With the recent expansion of the Wavelengths Program, the Toronto International Film Festival has been able to accommodate more films, particularly work that falls somewhere between short and feature-length designation. Allotted a block of time equal to that of your traditional screening, these films of intermediate duration are given a showcase via programs featuring multiple works. Amongst these ranks, the highlights of this year’s festival were French iconoclast Jean Marie-Straub’s latest cinematic monologue, Un Conte de Michel de Montaigne, wherein the sixteenth century author’s text is recited atop images of his marbled visage, Nathaniel Dorsky’s wisely paired diptych of compartmentalized phosphorescence, Song and Spring, Peter Hutton’s meditation on the routine pleasures of far-flung laborers, Three Landscapes, and, most especially, Miguel Gomes’ nostalgic montage of personal and cultural debility, Redemption, something of a mini masterpiece in and of itself. Alongside these works were less immediate experiments such as Mati Diop’s earnest but fleeting hybrid narrative A Thousand Suns and the dense archival mediation on Mussolini’s savage conquest of Africa, Pays Barbare, by Yervant Gianikian and Angela Ricci Lucch, the little known duo behind the late-eighties landmark From the Pole to the Equator.
The program’s most noteworthy achievements, however, came from the features line-up, with two films in particular towering over the selection. Unapologetically challenging, both Catalan director Albert Serra’s Story of My Death and Taiwanese master Tsai Ming-liang’s rumored swan song, Stray Dogs, betray unparalleled formal rigor, taken to extreme ends unique even amongst most contemporary cinema. The former, a deliciously ribald conflation of the Casanova and Dracula legends and a subversion of the staid period drama, is the fullest flowering of Serra’s talents to date, another in a line of devious literary interpolations, and a work of both base and cerebral pleasures—Serra is now, quite literally, our foremost vulgar auteur. The latter, meanwhile, feels like a recalibration of Tsai’s predominant aesthetic and thematic tools after the reconciliatory discomforts of Face (2009). Focusing on a sub-lower class family eking out an existence against the cold capitalist Taipei cityscape, Stray Dogs epitomizes Tsai’s sociological concern, imbuing the narrative with uncommon humanity without sacrificing his unforgiving structuralist control. Potentially representing both an arrival and a departure, Story of My Death and Stray Dogs seem destined to be considered amongst the year’s most substantial new works.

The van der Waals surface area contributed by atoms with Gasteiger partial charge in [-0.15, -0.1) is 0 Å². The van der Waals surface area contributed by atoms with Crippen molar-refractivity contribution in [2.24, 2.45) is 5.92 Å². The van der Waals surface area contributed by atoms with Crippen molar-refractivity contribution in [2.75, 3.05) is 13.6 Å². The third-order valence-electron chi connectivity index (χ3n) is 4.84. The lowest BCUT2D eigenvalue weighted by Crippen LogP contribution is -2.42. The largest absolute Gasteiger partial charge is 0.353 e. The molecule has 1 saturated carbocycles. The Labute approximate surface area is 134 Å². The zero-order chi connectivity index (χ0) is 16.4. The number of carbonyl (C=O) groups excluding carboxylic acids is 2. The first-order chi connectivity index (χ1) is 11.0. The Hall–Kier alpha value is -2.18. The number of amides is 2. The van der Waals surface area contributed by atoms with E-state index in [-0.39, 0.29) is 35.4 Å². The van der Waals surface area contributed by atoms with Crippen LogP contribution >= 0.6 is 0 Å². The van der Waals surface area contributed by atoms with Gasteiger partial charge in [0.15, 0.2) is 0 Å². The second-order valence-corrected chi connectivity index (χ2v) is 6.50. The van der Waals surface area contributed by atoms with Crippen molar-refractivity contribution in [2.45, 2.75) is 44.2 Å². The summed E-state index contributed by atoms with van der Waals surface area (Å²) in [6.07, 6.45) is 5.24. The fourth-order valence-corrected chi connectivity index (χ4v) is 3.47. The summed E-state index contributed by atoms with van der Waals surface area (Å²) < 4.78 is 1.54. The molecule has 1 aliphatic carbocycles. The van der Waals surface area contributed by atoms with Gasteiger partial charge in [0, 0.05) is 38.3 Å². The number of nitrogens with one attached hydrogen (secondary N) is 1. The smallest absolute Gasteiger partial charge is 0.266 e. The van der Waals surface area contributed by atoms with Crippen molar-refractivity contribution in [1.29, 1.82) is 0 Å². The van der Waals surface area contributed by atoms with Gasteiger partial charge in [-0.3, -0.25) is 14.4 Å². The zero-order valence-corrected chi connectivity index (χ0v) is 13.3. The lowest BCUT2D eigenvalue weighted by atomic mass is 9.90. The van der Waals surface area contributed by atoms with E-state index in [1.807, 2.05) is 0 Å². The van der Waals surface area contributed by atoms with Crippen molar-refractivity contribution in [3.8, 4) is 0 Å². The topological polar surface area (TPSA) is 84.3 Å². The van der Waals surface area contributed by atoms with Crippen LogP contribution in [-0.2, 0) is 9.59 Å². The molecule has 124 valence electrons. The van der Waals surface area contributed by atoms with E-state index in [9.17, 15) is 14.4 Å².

While not as inherently dynamic, many of the program’s other highlights made an asset out of their conceptual roots. It’s right there in the title of Three Interpretation Exercises, the latest from Romanian New Wave figurehead Cristi Puiu, who workshops Vladimir Solovyov’s Three Conversations and A Short Story about the Antichrist with a dozen actors across three episodes in a simultaneous examination of acting improvisation and a stylistic tribute to Eric Rohmer. Less philosophical yet similarly rigorous in construction is Stephanie Spray and Pacho Velez’s Manakamana, the latest missive from Harvard’s Sensory Ethnographic Laboratory (the same organization that produced festival sensations Sweetgrass and Leviathan). Observing a simple series of uninterrupted trolley rides across a vast Nepalese valley, the film dissects a cloistered interior space while turning its passengers into documents of cultural minutiae. Said topicality is finally transformed into cinematic auto-critique in Raya Martin and Mark Peranson’s La Última Película, an appropriately teamed collaboration between the Filipino filmmaker and the Canadian film critic. Utilizing as a kind of source text Dennis Hooper’s fabled 1971 disasterpiece The Last Movie, Martin and Peranson spin a narrative about a young filmmaker drunk on his own talent into a portrait of tyrannical artistry and an analyzation of the aesthetic apparatus.
A more realist approach, both literally and formally, shades both Wang Bing’s newest long-form document of Chinese social and political ills, ‘Til Madness Do Us Part, and Ben Rivers and and Ben Russell’s three-part fusion of ethnic, communal, and musical rituals, A Spell to Ward Off the Darkness. Wang’s four-hour opus observes the daily lives of a block of patients in an unnamed Seoul mental institution, methodically documenting the fading existences of a diverse group of men (some criminally insane; others simply challenged) with no hope for rehabilitation in the face of government neglect. Meanwhile, the highly promising collaborative effort between Rivers and Russell, two of the great avant-garde filmmakers of their generation, follows a mysterious drifter from a soul-searching stay in an Estonian commune through a spiritual trip through the Finnish wilderness to, finally, a self-administered mental exorcism as he performs as part of a black metal quartet in one of the most sustained sequences of visceral intensity you’re likely to have in a cinema. By definition, this kind of precarious experimentation doesn’t always succeed. Indeed, both Philip Gröning’s maddeningly structured, fifty-nine-part saga of domestic violence, The Police Officer’s Wife, and Caroline Strubbe’s equally laborious tale of unlikely accomplices, I’m the Same I’m An Other, offer little satisfaction to such demanding narrative expectations. And yet therein lies the beauty of exercising such faith: Without those artists brave enough to take us forward, we’d be destined to stand still.